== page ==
Wk. 15 (8 of 8) : The complicated and multifaceted nature of the archive and its relevance to time

The combination of this week's readings, and today's class discussion, greatly expanded my notion of what the archive is and what it contains. I had always thought of an archive as a historical repository of historical memories, depicted through: art, books, poems, personal portraits, personal items, etc. that were from the past. Today, I found out that there are traditional archives like that, but also, unconventional archives that do not deal with artifacts of the past. For instance, social media is a type of archive, even though it doesn't house historical objects, it is a system that houses information that can be accessed by others for viewing. This made me think about the influence of time and the archive. How does time influence the relevance of certain kinds of archives and their respective receptions? How relevant is a historical archive about the history of papyrus paper relevant to a 21st-century culture that is obsessed with technology? Why do we still need to know about paper? To me, the very presence of these historical archives answers that question in a positive sense, to borrow from Foucault's "The positivity of a discourse (pg. 126), the fact that historical archives still exist despite our ever-increasing digitization of culture, speaks to its importance and relevance. Without these archives, how would we physically experience times of the past that have shaped the culture and society that we currently find ourselves in? I see a totality within the archive that contributes to the present. To move forward, we have to know how we started, where we come from, and the origins of events. The archive serves this monumental function of educating us about this information.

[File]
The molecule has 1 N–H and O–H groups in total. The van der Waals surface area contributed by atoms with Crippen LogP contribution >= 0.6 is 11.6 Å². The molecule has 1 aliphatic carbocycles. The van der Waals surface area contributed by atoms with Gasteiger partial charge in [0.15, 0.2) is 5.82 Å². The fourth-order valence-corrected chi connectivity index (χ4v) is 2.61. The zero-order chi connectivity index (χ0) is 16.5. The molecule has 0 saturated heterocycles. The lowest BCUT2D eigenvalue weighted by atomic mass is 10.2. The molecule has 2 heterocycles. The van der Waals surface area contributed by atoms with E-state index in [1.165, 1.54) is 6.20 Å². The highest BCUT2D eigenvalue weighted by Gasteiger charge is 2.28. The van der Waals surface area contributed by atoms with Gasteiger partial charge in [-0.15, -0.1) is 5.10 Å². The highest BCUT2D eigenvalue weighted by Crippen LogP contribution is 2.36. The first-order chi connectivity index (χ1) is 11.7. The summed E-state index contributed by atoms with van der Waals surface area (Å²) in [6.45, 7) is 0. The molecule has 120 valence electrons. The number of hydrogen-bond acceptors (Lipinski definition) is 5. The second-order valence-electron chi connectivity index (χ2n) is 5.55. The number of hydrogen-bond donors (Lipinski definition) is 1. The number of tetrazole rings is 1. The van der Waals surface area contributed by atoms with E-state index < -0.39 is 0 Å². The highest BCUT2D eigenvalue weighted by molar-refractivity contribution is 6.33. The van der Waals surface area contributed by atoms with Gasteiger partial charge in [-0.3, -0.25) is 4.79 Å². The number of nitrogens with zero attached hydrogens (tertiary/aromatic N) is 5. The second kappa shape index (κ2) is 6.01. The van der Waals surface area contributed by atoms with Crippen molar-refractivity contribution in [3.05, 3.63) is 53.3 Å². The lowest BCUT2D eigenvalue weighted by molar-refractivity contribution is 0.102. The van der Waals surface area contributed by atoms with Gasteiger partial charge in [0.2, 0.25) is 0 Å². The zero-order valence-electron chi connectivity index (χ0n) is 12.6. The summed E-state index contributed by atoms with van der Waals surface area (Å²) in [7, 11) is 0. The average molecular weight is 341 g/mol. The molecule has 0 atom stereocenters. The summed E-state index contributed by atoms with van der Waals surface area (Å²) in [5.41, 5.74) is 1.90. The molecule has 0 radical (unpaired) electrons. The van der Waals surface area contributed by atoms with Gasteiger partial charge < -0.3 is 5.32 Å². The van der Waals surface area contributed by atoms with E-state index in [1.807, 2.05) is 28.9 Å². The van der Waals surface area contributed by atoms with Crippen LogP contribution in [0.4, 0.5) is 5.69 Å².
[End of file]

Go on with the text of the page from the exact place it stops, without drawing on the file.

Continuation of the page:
My next question is: based on the regulation and repression of certain archives and their containments, like books on sexual orientations that Mikala mentioned today, affect how we see and think of the archive? How do we fill in the gaps (what Foucault calls "the aporia" ) of this missing or as is the case today in many instances, the erased history? Even though archives are categorized by their specific containments, there is a totality of the way in which the function of all archives is, on some level, to house memory, information, documents, objects, etc. in a preserved fashion. I am interested to see how the notion of the archive will change as our relationship with technology changes. Could Instagram be the next new archive of social media data and information in the next 20 years? Only time will tell. 



I just wanted to add that I mentioned an archive on Papyrus to show the differences between the possible containments of more traditional archives to modern archives. I don't know if that exists, but I wanted to make my distinction between traditional, historical archives and more modern unconventional archives like social media, clear.